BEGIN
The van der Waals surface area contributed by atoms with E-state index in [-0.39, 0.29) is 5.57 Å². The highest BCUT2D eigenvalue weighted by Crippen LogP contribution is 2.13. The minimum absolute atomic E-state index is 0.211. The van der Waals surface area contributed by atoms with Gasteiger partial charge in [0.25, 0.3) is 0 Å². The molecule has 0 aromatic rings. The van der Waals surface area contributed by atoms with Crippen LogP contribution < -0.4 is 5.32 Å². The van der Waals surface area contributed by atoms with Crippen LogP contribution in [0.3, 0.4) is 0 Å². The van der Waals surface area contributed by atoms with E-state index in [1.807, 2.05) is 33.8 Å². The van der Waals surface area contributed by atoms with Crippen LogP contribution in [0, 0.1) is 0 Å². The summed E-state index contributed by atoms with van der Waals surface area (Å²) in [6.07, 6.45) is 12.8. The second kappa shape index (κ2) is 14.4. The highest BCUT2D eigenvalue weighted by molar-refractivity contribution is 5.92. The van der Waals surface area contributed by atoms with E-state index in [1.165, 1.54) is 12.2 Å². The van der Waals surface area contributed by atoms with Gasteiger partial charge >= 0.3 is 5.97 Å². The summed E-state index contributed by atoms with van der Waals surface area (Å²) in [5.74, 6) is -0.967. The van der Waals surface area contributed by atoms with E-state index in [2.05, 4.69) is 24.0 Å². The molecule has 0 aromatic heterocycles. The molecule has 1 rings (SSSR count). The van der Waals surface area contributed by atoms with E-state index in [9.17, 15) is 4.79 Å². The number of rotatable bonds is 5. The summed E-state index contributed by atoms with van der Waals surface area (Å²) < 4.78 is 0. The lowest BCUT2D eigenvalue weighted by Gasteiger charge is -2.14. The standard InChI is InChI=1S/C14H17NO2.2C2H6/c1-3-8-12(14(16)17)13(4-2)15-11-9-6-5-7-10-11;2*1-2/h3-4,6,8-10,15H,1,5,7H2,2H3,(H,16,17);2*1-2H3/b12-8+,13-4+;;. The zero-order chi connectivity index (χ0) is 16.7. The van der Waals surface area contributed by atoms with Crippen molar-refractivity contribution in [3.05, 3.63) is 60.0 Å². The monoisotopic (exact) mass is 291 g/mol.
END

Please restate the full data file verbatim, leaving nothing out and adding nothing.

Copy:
The van der Waals surface area contributed by atoms with E-state index in [-0.39, 0.29) is 5.57 Å². The highest BCUT2D eigenvalue weighted by Crippen LogP contribution is 2.13. The minimum absolute atomic E-state index is 0.211. The van der Waals surface area contributed by atoms with Gasteiger partial charge in [0.25, 0.3) is 0 Å². The molecule has 0 aromatic rings. The van der Waals surface area contributed by atoms with Crippen LogP contribution < -0.4 is 5.32 Å². The van der Waals surface area contributed by atoms with Crippen LogP contribution in [0.3, 0.4) is 0 Å². The van der Waals surface area contributed by atoms with E-state index in [1.807, 2.05) is 33.8 Å². The van der Waals surface area contributed by atoms with Crippen LogP contribution in [0, 0.1) is 0 Å². The summed E-state index contributed by atoms with van der Waals surface area (Å²) in [6.07, 6.45) is 12.8. The second kappa shape index (κ2) is 14.4. The highest BCUT2D eigenvalue weighted by molar-refractivity contribution is 5.92. The van der Waals surface area contributed by atoms with E-state index in [1.165, 1.54) is 12.2 Å². The van der Waals surface area contributed by atoms with Gasteiger partial charge >= 0.3 is 5.97 Å². The summed E-state index contributed by atoms with van der Waals surface area (Å²) in [5.74, 6) is -0.967. The van der Waals surface area contributed by atoms with E-state index in [2.05, 4.69) is 24.0 Å². The molecule has 0 aromatic heterocycles. The molecule has 1 rings (SSSR count). The van der Waals surface area contributed by atoms with E-state index in [9.17, 15) is 4.79 Å². The number of rotatable bonds is 5. The summed E-state index contributed by atoms with van der Waals surface area (Å²) < 4.78 is 0. The lowest BCUT2D eigenvalue weighted by Gasteiger charge is -2.14. The standard InChI is InChI=1S/C14H17NO2.2C2H6/c1-3-8-12(14(16)17)13(4-2)15-11-9-6-5-7-10-11;2*1-2/h3-4,6,8-10,15H,1,5,7H2,2H3,(H,16,17);2*1-2H3/b12-8+,13-4+;;. The zero-order chi connectivity index (χ0) is 16.7. The van der Waals surface area contributed by atoms with Crippen molar-refractivity contribution in [3.05, 3.63) is 60.0 Å². The monoisotopic (exact) mass is 291 g/mol.